Exactly one year after having user data stolen by hackers, Snapchat won final approval Wednesday on its settlement with the Federal Trade Commission for failing to secure its users’ information as well as deceiving users over the disappearing nature of photos sent through the service.

The settlement, cleared after a public comment period, requires the Los Angeles startup to implement a privacy program to be monitored by an independent privacy professional for the next 20 years. It also prohibits Snapchat “from misrepresenting the extent to which it maintains the privacy, security or confidentiality of users’ information,” the FTC said.

The charges stem from an FTC complaint announced in May that Snapchat was misleading users by claiming that photos and videos sent through its service disappeared after they were viewed by their recipients. In reality, there are many ways to store content sent through Snapchat.

Another part of the FTC’s complaint said that Snapchat was not being honest with users on how much personal data it collected and the security measures that it took to protect that information. The vulnerabilities of Snapchat’s measures were put on display last New Year’s Eve when the company fell victim to a cyberattack that resulted in millions of usernames and phone numbers being divulged.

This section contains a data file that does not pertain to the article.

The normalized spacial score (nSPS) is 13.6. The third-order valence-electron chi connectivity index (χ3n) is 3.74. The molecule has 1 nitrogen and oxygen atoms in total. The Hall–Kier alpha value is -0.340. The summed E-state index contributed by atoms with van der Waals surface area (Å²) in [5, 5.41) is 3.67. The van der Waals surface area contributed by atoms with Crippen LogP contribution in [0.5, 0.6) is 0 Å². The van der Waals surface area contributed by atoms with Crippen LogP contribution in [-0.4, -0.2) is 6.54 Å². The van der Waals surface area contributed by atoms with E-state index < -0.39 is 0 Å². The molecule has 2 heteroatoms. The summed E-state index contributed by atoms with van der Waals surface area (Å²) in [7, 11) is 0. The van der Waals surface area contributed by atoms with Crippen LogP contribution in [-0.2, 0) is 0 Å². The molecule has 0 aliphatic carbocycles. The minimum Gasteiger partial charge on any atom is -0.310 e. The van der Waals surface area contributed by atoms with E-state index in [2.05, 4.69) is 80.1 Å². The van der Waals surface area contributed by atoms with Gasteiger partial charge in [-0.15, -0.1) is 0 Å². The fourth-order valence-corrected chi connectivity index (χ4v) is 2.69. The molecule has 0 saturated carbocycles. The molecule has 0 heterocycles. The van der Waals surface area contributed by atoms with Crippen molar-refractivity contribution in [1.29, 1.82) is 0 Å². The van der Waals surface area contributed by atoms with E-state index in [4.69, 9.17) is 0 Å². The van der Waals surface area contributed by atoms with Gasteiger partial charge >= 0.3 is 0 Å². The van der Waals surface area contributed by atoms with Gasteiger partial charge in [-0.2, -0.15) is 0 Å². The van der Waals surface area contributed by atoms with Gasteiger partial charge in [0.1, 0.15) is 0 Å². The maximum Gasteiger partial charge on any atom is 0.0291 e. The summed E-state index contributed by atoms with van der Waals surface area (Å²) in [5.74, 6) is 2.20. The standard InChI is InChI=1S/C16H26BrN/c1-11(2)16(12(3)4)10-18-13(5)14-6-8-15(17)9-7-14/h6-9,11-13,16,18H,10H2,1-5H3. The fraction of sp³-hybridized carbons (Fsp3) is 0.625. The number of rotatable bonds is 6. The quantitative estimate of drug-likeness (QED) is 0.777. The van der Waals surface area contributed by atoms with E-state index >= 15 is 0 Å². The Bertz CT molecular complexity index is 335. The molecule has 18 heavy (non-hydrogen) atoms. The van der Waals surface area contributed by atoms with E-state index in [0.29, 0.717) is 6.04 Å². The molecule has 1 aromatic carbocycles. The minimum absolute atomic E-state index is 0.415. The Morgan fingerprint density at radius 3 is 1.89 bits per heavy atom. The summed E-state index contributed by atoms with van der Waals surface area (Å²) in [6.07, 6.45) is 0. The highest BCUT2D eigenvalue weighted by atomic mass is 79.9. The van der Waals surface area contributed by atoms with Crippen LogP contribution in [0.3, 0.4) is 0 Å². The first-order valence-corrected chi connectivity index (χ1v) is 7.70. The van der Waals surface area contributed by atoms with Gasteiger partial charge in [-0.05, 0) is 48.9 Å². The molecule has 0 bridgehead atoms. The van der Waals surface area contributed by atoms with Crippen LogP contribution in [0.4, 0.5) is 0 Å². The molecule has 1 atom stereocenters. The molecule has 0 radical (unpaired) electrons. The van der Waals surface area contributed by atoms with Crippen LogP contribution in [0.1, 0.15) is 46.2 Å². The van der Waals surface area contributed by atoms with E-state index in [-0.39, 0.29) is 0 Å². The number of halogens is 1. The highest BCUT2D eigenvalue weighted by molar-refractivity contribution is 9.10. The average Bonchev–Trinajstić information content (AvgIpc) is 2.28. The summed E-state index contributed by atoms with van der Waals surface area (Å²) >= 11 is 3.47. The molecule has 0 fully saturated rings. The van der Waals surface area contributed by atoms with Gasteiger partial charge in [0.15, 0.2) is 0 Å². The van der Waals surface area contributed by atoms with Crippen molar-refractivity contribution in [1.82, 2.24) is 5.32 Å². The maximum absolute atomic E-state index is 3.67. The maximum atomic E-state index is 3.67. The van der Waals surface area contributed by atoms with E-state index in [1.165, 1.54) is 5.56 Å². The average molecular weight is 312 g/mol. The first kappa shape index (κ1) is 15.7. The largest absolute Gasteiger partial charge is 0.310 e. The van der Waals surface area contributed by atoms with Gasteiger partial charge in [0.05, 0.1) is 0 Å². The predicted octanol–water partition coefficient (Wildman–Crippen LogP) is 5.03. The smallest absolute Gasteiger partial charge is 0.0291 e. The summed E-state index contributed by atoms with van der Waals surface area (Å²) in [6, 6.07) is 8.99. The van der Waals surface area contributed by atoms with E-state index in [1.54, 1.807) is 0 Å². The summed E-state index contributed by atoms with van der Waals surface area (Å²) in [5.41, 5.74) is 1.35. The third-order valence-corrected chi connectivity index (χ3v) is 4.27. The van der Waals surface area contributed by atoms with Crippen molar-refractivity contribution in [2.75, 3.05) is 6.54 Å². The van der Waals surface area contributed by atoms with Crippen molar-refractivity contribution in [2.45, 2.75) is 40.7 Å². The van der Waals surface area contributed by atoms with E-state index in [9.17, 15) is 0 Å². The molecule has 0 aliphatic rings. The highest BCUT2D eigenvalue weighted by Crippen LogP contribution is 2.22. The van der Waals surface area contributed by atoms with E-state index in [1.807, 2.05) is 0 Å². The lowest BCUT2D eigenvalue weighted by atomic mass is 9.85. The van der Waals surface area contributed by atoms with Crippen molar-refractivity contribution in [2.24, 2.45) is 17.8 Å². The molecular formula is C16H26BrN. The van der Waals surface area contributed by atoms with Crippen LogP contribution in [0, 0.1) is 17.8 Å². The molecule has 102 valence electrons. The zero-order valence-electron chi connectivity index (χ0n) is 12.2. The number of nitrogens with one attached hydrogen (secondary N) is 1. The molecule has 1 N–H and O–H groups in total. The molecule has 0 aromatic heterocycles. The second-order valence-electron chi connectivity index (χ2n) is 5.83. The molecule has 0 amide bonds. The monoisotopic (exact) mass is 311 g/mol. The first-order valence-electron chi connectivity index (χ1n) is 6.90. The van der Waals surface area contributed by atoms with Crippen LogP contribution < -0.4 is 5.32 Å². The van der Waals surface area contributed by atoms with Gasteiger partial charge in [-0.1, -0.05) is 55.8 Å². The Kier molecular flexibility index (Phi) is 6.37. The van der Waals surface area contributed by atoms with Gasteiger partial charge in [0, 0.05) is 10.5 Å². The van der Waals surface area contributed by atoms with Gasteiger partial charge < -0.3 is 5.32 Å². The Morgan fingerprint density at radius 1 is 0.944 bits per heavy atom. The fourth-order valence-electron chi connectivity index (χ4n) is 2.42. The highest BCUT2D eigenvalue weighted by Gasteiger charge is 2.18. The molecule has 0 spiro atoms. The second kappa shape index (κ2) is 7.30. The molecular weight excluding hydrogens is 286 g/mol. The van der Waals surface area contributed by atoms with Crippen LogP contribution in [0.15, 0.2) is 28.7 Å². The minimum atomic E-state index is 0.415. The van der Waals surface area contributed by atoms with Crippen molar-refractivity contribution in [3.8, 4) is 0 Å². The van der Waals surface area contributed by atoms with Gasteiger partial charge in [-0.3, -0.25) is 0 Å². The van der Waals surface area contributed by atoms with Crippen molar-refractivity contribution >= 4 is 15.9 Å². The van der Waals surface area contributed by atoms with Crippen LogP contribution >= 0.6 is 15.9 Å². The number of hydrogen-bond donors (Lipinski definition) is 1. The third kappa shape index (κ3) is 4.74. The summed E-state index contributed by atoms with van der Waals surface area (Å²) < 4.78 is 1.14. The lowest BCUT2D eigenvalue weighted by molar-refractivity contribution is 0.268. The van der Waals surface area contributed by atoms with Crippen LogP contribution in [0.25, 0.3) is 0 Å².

“We are devoted to promoting user privacy and giving Snapchatters control over how and with whom they communicate,” Snapchat said when the FTC settlement was first announced in May. “That’s something we’ve always taken seriously, and always will.”

But other than the FTC complaint, Snapchat had itself a fine 2014. The company is said to have hit more than 100 million monthly users, it began running advertisements, it introduced messaging and video chatting features and it acquired a handful of other startups for several million dollars. Not too bad for a three-year-old startup.